It may not be as consequential a contest as we had hoped for a few weeks ago, but California’s Democratic presidential primary on June 7 still presents a fascinating case study for political junkies.
Bernie Sanders has been stronger in states like California with “open” primaries — those that allow non-Democrats voters to cast a ballot. California Democrats allow voters not registered with any other political party to vote in their primary.
But the question is this: In what numbers will these non-partisans vote? Can Sanders surf this wave of support to a victory in California?
The answer, according to our data, is probably not.
Click here to see the survey’s methodology and results. The survey of 1,617 people was conducted between April 28 and May 1.
While our latest poll of Democratic and No Party Preference (NPP) likely voters shows Sanders leading among the non-Democrats by 15 points, Hillary Clinton leads overall 49% to 39%, holding a 14-point advantage among partisans.
The final result likely will be closer, however, and there is some hope for Sanders, based on the overwhelming support he has received from new registrants since January 1, 2016.
But this group of new registrants is far smaller, only 16% of the number of likely voters. If that entire group were to vote, and favor Sanders by an 80%-to-20% margin, it would almost close the current gap. Our data — admittedly a small sample – shows Sanders leading Clinton in this group by 67%-27%.
That Sanders advantage could be blunted by any higher-than-expected turnout of African-American and Latino voters, where Clinton has a decided advantage.
Unlike the Republican primary, which awards an equal number of delegates to the winner of each Congressional District, the Democrats award their pledged delegates proportionally within each district and the number of delegates is related to the number of Democrats.
This makes California a microcosm for the presidential race to date.
Even where Sanders is strong, Clinton has enough support to keep any victory margin to a single delegate. Meanwhile, in the heavily African-American and Latino districts in Los Angeles County, Clinton is likely to win by larger margins and earn extra delegates.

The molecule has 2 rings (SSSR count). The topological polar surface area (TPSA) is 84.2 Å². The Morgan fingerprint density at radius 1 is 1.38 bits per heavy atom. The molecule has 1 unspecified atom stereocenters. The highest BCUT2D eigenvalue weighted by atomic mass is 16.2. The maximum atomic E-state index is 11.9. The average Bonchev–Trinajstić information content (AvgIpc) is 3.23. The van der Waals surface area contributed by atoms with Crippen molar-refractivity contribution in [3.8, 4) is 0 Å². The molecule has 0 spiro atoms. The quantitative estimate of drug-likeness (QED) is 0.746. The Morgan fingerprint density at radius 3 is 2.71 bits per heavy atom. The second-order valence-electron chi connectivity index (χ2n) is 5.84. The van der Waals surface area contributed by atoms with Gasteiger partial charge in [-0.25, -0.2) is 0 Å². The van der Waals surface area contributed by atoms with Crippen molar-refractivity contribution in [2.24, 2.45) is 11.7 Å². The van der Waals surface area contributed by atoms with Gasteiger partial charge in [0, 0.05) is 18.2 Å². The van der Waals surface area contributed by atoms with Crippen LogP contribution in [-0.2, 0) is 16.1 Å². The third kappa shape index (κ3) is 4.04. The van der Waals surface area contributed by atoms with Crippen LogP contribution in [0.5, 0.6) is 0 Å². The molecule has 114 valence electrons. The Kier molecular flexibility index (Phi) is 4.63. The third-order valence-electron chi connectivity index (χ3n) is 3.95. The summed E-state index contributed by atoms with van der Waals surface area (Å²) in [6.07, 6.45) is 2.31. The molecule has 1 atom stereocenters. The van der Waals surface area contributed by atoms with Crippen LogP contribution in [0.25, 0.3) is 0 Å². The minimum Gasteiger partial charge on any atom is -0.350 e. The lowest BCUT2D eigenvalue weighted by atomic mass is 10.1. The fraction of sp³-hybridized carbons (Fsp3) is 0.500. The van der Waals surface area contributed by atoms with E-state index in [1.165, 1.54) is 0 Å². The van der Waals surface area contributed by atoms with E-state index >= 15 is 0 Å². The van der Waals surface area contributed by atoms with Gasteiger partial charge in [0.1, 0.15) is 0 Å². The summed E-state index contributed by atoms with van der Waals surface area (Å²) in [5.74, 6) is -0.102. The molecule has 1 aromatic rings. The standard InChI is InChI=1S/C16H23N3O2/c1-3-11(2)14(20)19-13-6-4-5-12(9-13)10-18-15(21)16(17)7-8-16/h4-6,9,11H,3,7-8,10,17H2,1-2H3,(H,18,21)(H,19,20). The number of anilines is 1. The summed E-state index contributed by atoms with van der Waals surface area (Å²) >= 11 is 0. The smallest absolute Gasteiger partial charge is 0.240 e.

In Sanders’ most notable open primary victories, Michigan and Wisconsin, the non-Democratic segment of the electorate was 28%.
Our results estimate them to be 22% to the Democrats’ 78%, the same proportions as in the Field Poll early last month. But that margin is for the primary election overall.
In our survey, one-third of NPP voters said they did not plan to vote in the Democratic presidential primary. The remainder is evenly split between re-registering as Republicans or not casting a presidential vote.
That alone takes the NPP percentage under 20%.
Then there is the additional issue for NPP voters described in depth on this site last week – the half of NPP voters who are Permanent Absentee Voters and must fill out and return a card to their County Clerk requesting the Democratic presidential ballot. As Paul Mitchell pointed out, the return rate has been anemic thus far. If half of these voters don’t end up with a Democratic presidential ballot, the NPP percentage for that election falls to around 15%.
Sanders’ outsider persona also is somewhat limited in its appeal in California, as more than four-in-five primary voters say that President Obama has done an “excellent” (39%) or “good” (43%) job. That figure includes 73% of the NPP voters.
But also, Sanders’ supporters seem to be losing steam, as one would expect based on the fact that Clinton has maintained a substantial delegate lead for the last two months and has led in every national poll, as well. Three out of every four likely primary voters expect Clinton to win the nomination. And by better than a two-to-one margin, more believe Clinton is a stronger general election candidate (59%) than Sanders (28%).
Perhaps most tellingly, only 36% believe Sanders “should continue to campaign as hard as can to win,” while 43% believe he should “tone down his attacks on Clinton so she can start to unify the party,” and 22% believe that he “should suspend his campaign, as he really cannot win.” This kind of pessimism often has the effect of depressing turnout among the less successful candidate’s supporters.
But in an election year that has confounded the convention wisdom more than once, who’s to say there isn’t one final surprise in store?
Ed’s Note: The Capitol Weekly polls are conducted by Jonathan Brown of Sextant Strategies and Research using identified likely voters from Political Data Inc. For this study, the second in a series, Democrats and non-partisan voters who are qualified to vote in the Democratic Primary were included. Brown is a regular contributor to Capitol Weekly. He and colleague Paul Mitchell are providing coverage to Capitol Weekly on the 2016 elections in California.